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Subject: Sequencing of character card play rss

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Renaud Verlaque
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The rules make it clear how to sequence the resolution of two or more character cards played in the same "step" (such as after house cards are played but before they are revealed), and that is starting with the challenger and going clockwise. #1 Does that sequencing also apply to playing the cards? And #2 must the cards be revealed as they are played or only revealed (and then resolved) after all players have had a chance to play?

In our first session tonight, I declined to play a card (although there does not seem to be anything in the rules about proactively declaring that one will not play a card), but the player after me (clockwise and farther from the challenger than I was) played a card which would have made me changed my mind if allowed as his playing (forcing me to withdraw from what proved to be a winning encounter) denied me a joint victory while my playing (allowing me to withdraw and still share in the spoils of victory) would have preserved it. So the question is whether I lost the opportunity to play my card by not playing it before him or whether I could still have played after him, having seen his card, and then benefit from the priority order for resolving cards played in the same "step" to share I. The victory but effectively rendering his card moot.
 
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Benjamin Schulz
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I believe that you would have been able to play a character card after him as the rules do not state any sort of order with regards to playing character cards (other than character cards must be played during their specified timing). For most cases, it doesn't matter in which order the cards resolve.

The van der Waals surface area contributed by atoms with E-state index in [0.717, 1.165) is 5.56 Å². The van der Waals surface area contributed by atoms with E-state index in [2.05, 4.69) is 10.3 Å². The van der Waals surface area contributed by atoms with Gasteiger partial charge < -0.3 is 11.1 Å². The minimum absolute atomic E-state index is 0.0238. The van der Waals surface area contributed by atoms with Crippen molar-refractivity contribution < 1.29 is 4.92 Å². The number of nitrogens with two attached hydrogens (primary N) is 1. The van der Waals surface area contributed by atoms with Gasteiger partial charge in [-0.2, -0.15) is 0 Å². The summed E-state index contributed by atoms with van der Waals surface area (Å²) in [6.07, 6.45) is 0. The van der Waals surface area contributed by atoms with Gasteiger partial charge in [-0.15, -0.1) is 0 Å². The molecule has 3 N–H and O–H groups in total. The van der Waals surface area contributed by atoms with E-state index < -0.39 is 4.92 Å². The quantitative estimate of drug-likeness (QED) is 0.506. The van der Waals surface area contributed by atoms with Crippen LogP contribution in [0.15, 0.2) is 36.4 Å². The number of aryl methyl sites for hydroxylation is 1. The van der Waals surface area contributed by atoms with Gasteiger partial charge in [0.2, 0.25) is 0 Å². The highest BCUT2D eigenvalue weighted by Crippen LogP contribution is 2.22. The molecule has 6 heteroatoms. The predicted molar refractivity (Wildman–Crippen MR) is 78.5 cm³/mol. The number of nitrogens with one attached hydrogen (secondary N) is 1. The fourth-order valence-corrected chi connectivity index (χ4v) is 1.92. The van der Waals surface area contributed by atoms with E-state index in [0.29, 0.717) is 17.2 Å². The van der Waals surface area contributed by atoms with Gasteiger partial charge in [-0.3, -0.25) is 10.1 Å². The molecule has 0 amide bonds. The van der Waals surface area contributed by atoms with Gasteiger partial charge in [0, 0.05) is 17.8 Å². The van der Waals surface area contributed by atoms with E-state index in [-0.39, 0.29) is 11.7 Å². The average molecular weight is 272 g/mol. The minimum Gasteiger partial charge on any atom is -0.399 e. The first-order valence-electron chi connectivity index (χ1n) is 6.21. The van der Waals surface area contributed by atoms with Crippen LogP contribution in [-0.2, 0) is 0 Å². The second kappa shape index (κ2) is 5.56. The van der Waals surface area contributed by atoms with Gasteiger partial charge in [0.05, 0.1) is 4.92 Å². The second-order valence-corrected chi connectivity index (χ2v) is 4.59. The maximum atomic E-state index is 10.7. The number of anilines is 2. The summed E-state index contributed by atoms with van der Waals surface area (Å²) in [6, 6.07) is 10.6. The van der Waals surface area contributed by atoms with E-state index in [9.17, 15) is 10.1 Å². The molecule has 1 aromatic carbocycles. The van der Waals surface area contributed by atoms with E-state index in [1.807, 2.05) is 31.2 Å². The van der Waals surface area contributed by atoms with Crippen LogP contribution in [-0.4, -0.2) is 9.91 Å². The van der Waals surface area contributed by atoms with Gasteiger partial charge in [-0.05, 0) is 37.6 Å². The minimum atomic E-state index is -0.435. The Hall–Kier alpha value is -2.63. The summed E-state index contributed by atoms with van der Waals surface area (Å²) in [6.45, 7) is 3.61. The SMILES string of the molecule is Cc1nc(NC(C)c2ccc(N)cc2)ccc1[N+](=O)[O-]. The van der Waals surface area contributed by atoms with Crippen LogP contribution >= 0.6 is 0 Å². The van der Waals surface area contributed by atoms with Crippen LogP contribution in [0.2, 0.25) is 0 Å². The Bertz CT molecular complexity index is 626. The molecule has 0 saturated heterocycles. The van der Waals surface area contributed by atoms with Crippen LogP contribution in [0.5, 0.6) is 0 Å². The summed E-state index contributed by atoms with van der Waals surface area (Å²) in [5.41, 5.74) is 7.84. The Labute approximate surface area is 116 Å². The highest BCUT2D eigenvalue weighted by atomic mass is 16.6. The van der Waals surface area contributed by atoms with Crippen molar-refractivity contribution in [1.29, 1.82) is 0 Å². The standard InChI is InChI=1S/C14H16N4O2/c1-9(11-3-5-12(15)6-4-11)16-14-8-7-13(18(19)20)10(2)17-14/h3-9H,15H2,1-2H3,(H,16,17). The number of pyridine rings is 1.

When there is a conflict, as you suggested, you should use page 10 of the rule book which states: "If other effects conflict, they are resolved in clockwise order starting with the challenger. If the effects cannot be resolved in this manner, the challenger decides the resolution order."

I would argue that for your example, the effects cannot be resolved by the first sentence (as one of the effects would no longer have a target). Therefore, the challenger would decide on the resolution order.
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Renaud Verlaque
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Thanks, though I'm not sure about the need for the challenger to rule as one could say that it is an intended effect of my card to make any adverse effect from the encounter moot,
 
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Scott Muldoon (silentdibs)
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The issue at hand in our game last night (which Renaud participated in and which brought this to light) is that although he would have had priority for his effects, he did not choose to play a card until a player later than him did. That card removed his character as a participant, so he would be unable to play his own card if the first one is resolved.

I don't think the game is meant to get into "response timing". We just went around the table and asked each player if they wanted to play something.

An alternative is ask all players who wants to play a card, then all are played simultaneously and resolved according to the priority order laid out in the rules.

The rules for playing character cards say absolutely nothing about timing between players, and the timing rules refer only to 'effects', with no reference to what sequence players choose to play cards.
 
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Renaud Verlaque
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Right, though one may wonder why the designers felt compelled to specify the sequencing of resolution if it is NOT different from the sequencing of card play in the first place...

I agree that probably the simplest way to approach it is to require players, starting with the challenger and going clockwise, to put down the card(s) they intend to play in a given step, but without revealing them (so as not to advantage the players who have yet to act), and then, once everyone has played or passed, reveal and resolve leader cards one by one, starting with the challenger and going clockwise, and then reveal and resolve other character cards one by one, in the same order.
 
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Benjamin Schulz
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sdiberar wrote: